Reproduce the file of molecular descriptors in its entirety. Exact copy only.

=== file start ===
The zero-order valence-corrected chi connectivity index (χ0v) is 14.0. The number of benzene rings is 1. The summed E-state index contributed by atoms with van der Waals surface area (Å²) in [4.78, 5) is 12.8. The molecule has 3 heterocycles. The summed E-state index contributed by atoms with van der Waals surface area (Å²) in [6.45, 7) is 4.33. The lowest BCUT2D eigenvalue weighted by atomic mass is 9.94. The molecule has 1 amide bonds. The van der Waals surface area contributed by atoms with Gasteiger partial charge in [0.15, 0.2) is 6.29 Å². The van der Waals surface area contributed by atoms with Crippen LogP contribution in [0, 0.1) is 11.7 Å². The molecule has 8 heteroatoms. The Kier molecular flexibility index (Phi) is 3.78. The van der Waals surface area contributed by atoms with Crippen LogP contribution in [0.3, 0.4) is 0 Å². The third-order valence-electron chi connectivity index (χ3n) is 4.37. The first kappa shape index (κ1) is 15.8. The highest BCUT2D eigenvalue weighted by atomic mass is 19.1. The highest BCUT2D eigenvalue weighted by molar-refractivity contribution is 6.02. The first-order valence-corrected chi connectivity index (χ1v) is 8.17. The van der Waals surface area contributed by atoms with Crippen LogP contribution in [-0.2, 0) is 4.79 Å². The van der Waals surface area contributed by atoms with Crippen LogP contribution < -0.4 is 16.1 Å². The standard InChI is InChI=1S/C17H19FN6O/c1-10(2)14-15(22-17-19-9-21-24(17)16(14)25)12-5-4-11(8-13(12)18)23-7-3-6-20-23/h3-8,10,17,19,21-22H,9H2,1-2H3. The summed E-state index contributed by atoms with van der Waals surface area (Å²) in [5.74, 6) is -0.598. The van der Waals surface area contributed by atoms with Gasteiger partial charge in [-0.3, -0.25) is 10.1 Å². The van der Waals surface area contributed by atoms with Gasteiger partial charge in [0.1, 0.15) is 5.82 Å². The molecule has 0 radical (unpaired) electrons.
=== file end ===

The zero-order valence-corrected chi connectivity index (χ0v) is 14.0. The number of benzene rings is 1. The summed E-state index contributed by atoms with van der Waals surface area (Å²) in [4.78, 5) is 12.8. The molecule has 3 heterocycles. The summed E-state index contributed by atoms with van der Waals surface area (Å²) in [6.45, 7) is 4.33. The lowest BCUT2D eigenvalue weighted by atomic mass is 9.94. The molecule has 1 amide bonds. The van der Waals surface area contributed by atoms with Gasteiger partial charge in [0.15, 0.2) is 6.29 Å². The van der Waals surface area contributed by atoms with Crippen LogP contribution in [0, 0.1) is 11.7 Å². The molecule has 8 heteroatoms. The Kier molecular flexibility index (Phi) is 3.78. The van der Waals surface area contributed by atoms with Crippen LogP contribution in [0.3, 0.4) is 0 Å². The third-order valence-electron chi connectivity index (χ3n) is 4.37. The first kappa shape index (κ1) is 15.8. The highest BCUT2D eigenvalue weighted by atomic mass is 19.1. The highest BCUT2D eigenvalue weighted by molar-refractivity contribution is 6.02. The first-order valence-corrected chi connectivity index (χ1v) is 8.17. The van der Waals surface area contributed by atoms with Crippen LogP contribution in [-0.2, 0) is 4.79 Å². The van der Waals surface area contributed by atoms with Crippen LogP contribution < -0.4 is 16.1 Å². The standard InChI is InChI=1S/C17H19FN6O/c1-10(2)14-15(22-17-19-9-21-24(17)16(14)25)12-5-4-11(8-13(12)18)23-7-3-6-20-23/h3-8,10,17,19,21-22H,9H2,1-2H3. The summed E-state index contributed by atoms with van der Waals surface area (Å²) in [5.74, 6) is -0.598. The van der Waals surface area contributed by atoms with Gasteiger partial charge in [-0.3, -0.25) is 10.1 Å². The van der Waals surface area contributed by atoms with Gasteiger partial charge in [0.1, 0.15) is 5.82 Å². The molecule has 0 radical (unpaired) electrons.